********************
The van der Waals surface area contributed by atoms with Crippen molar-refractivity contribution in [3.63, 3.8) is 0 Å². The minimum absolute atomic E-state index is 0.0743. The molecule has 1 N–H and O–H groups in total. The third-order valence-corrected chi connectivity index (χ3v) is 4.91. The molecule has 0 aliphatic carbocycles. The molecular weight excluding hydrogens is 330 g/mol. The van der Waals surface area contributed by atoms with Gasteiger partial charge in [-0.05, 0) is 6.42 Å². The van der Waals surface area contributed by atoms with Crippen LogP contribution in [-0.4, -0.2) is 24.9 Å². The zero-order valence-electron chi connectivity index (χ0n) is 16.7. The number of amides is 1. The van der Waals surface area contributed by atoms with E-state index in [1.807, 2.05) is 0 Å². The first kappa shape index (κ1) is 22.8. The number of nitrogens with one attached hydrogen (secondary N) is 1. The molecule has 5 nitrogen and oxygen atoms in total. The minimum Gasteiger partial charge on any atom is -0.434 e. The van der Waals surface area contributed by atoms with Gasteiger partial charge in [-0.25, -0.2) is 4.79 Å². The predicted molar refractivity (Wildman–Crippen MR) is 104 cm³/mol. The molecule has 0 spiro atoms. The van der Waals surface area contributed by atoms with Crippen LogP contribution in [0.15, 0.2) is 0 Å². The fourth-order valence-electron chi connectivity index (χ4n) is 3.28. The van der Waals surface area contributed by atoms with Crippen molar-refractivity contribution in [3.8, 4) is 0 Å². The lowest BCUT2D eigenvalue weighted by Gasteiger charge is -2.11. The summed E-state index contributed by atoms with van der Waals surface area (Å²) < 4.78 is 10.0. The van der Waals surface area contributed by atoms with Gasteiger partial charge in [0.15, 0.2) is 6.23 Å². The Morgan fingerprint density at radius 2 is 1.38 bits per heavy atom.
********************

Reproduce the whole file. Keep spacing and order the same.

The van der Waals surface area contributed by atoms with Crippen molar-refractivity contribution in [3.63, 3.8) is 0 Å². The minimum absolute atomic E-state index is 0.0743. The molecule has 1 N–H and O–H groups in total. The third-order valence-corrected chi connectivity index (χ3v) is 4.91. The molecule has 0 aliphatic carbocycles. The molecular weight excluding hydrogens is 330 g/mol. The van der Waals surface area contributed by atoms with Gasteiger partial charge in [-0.05, 0) is 6.42 Å². The van der Waals surface area contributed by atoms with Crippen LogP contribution in [-0.4, -0.2) is 24.9 Å². The zero-order valence-electron chi connectivity index (χ0n) is 16.7. The number of amides is 1. The van der Waals surface area contributed by atoms with E-state index in [1.807, 2.05) is 0 Å². The first kappa shape index (κ1) is 22.8. The number of nitrogens with one attached hydrogen (secondary N) is 1. The molecule has 5 nitrogen and oxygen atoms in total. The minimum Gasteiger partial charge on any atom is -0.434 e. The van der Waals surface area contributed by atoms with Gasteiger partial charge in [-0.25, -0.2) is 4.79 Å². The predicted molar refractivity (Wildman–Crippen MR) is 104 cm³/mol. The molecule has 0 spiro atoms. The van der Waals surface area contributed by atoms with Crippen LogP contribution in [0.15, 0.2) is 0 Å². The fourth-order valence-electron chi connectivity index (χ4n) is 3.28. The van der Waals surface area contributed by atoms with Crippen molar-refractivity contribution in [3.8, 4) is 0 Å². The lowest BCUT2D eigenvalue weighted by Gasteiger charge is -2.11. The summed E-state index contributed by atoms with van der Waals surface area (Å²) < 4.78 is 10.0. The van der Waals surface area contributed by atoms with Gasteiger partial charge in [0.15, 0.2) is 6.23 Å². The Morgan fingerprint density at radius 2 is 1.38 bits per heavy atom.